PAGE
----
The gigantic ridge fronting a mile or more of the beach is impressive for its sculptural hodge-podge of intense faulting intermixing sandstone and granite rock to create unusual formations with little niches to escape the sun but you're averse to trudging up to them across the hot sand and opt to stick by the refreshing water letting gently crashing waves lap into your thighs.
With each receding tide, dozens of sand crabs are stirred up, little critters who quickly dig themselves back into the sand to avoid predators. Gazing out at the infinite seascape, you're blown away by the raw power of Mother Mother Pacific Ocean. Along the Great Beach, a wicked undertow, combined with devastating sneaker waves and inescapable rip currents, will take your life in a heartbeat if you're not careful. Today, though, it seems so very calm and gentle, but the illusion is short-lived as a big wave rolls in out of nowhere and nearly knocks you on your ass. So much for romantic spacing out.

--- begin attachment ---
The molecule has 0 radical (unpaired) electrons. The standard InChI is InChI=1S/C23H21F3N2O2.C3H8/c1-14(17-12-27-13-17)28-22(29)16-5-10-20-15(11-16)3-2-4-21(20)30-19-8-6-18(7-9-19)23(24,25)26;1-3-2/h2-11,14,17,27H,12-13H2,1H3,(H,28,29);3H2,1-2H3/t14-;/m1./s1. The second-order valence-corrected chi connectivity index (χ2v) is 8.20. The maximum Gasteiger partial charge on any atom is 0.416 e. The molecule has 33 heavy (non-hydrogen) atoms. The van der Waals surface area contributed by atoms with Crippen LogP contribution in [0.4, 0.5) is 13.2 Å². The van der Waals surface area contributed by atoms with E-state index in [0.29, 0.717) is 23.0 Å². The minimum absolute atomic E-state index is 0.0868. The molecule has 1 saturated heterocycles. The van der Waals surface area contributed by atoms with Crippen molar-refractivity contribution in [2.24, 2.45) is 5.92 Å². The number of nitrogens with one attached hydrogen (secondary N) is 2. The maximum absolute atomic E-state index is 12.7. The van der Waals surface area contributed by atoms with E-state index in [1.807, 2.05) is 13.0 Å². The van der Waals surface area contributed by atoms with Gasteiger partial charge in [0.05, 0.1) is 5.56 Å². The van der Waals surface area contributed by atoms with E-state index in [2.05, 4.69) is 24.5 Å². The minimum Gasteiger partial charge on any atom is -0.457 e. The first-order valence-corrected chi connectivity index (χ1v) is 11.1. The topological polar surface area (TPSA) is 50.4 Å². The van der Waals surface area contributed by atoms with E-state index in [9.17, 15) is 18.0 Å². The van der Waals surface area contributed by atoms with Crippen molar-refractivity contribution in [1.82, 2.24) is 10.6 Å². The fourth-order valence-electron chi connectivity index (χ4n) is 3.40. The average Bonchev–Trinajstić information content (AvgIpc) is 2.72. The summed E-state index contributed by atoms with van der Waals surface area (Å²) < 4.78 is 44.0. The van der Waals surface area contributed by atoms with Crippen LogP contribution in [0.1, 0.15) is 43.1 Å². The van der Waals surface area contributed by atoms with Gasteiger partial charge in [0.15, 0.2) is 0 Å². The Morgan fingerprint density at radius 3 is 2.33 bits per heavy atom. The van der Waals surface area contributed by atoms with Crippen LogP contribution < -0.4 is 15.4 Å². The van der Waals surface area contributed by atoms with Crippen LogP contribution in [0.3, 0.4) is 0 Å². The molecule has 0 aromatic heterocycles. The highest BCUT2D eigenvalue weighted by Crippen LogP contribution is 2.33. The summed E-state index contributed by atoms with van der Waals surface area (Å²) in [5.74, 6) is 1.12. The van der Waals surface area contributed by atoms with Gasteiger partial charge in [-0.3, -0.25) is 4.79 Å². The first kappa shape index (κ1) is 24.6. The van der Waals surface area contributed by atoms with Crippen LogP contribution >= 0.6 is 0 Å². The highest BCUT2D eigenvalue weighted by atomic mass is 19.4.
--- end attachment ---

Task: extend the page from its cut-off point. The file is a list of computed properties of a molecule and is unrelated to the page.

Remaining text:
By now, you're really flagging, but have just enough energy to drag yourself back to the mouth of the creek. It's a slow-moving, languid, algae-ridden stream that invites exploration along its banks. Huge strands of chartreuse plant material festoon the bed, giving the place a prehistoric feeling; tiny cliff faces and here and there a deep stagnant pool attract patrols of red and blue damselflies, and a couple of Black Phoebes looping in the air nabbing mouthfuls of gnats swarming about.

You plop down beside a log in the sand - still no shade - and take in the big California littoral scene where the creek rolls on giving way to a stand of impenetrable reeds. The never before seen scene appears as exotic as a tule choked marsh in Mulege . . . and you're still all alone - no wait! You see the first humans of the day sitting on the trail bench where you're now making your way back to the car.